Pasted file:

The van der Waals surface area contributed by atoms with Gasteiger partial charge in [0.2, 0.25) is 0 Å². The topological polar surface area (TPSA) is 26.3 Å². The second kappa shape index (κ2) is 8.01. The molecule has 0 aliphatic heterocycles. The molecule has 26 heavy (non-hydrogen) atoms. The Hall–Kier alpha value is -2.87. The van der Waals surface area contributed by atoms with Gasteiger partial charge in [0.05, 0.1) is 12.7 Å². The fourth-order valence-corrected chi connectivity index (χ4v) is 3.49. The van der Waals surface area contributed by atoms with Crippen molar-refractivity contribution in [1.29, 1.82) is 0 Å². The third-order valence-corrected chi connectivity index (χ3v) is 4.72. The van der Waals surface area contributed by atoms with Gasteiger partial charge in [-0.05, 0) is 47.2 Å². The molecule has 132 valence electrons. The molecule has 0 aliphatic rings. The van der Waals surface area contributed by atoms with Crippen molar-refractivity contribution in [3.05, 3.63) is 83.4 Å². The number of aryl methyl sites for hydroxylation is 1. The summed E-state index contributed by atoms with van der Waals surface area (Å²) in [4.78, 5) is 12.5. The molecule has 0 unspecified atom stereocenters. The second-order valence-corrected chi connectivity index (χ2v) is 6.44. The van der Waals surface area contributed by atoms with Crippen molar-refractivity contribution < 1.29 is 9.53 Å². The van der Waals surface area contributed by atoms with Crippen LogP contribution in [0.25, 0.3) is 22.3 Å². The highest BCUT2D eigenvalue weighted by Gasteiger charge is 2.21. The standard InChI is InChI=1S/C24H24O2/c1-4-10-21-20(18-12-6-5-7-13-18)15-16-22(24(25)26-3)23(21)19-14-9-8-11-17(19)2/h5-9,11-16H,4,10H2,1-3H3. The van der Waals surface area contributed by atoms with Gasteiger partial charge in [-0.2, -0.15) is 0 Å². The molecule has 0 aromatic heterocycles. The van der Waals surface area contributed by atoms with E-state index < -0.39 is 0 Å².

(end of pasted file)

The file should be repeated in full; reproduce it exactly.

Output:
The van der Waals surface area contributed by atoms with Gasteiger partial charge in [0.2, 0.25) is 0 Å². The topological polar surface area (TPSA) is 26.3 Å². The second kappa shape index (κ2) is 8.01. The molecule has 0 aliphatic heterocycles. The molecule has 26 heavy (non-hydrogen) atoms. The Hall–Kier alpha value is -2.87. The van der Waals surface area contributed by atoms with Gasteiger partial charge in [0.05, 0.1) is 12.7 Å². The fourth-order valence-corrected chi connectivity index (χ4v) is 3.49. The van der Waals surface area contributed by atoms with Crippen molar-refractivity contribution in [1.29, 1.82) is 0 Å². The third-order valence-corrected chi connectivity index (χ3v) is 4.72. The van der Waals surface area contributed by atoms with Gasteiger partial charge in [-0.05, 0) is 47.2 Å². The molecule has 132 valence electrons. The molecule has 0 aliphatic rings. The van der Waals surface area contributed by atoms with Crippen molar-refractivity contribution in [3.05, 3.63) is 83.4 Å². The number of aryl methyl sites for hydroxylation is 1. The summed E-state index contributed by atoms with van der Waals surface area (Å²) in [4.78, 5) is 12.5. The molecule has 0 unspecified atom stereocenters. The second-order valence-corrected chi connectivity index (χ2v) is 6.44. The van der Waals surface area contributed by atoms with Crippen molar-refractivity contribution < 1.29 is 9.53 Å². The van der Waals surface area contributed by atoms with Crippen LogP contribution in [0.25, 0.3) is 22.3 Å². The highest BCUT2D eigenvalue weighted by Gasteiger charge is 2.21. The standard InChI is InChI=1S/C24H24O2/c1-4-10-21-20(18-12-6-5-7-13-18)15-16-22(24(25)26-3)23(21)19-14-9-8-11-17(19)2/h5-9,11-16H,4,10H2,1-3H3. The van der Waals surface area contributed by atoms with Gasteiger partial charge in [-0.2, -0.15) is 0 Å². The molecule has 0 aromatic heterocycles. The van der Waals surface area contributed by atoms with E-state index < -0.39 is 0 Å².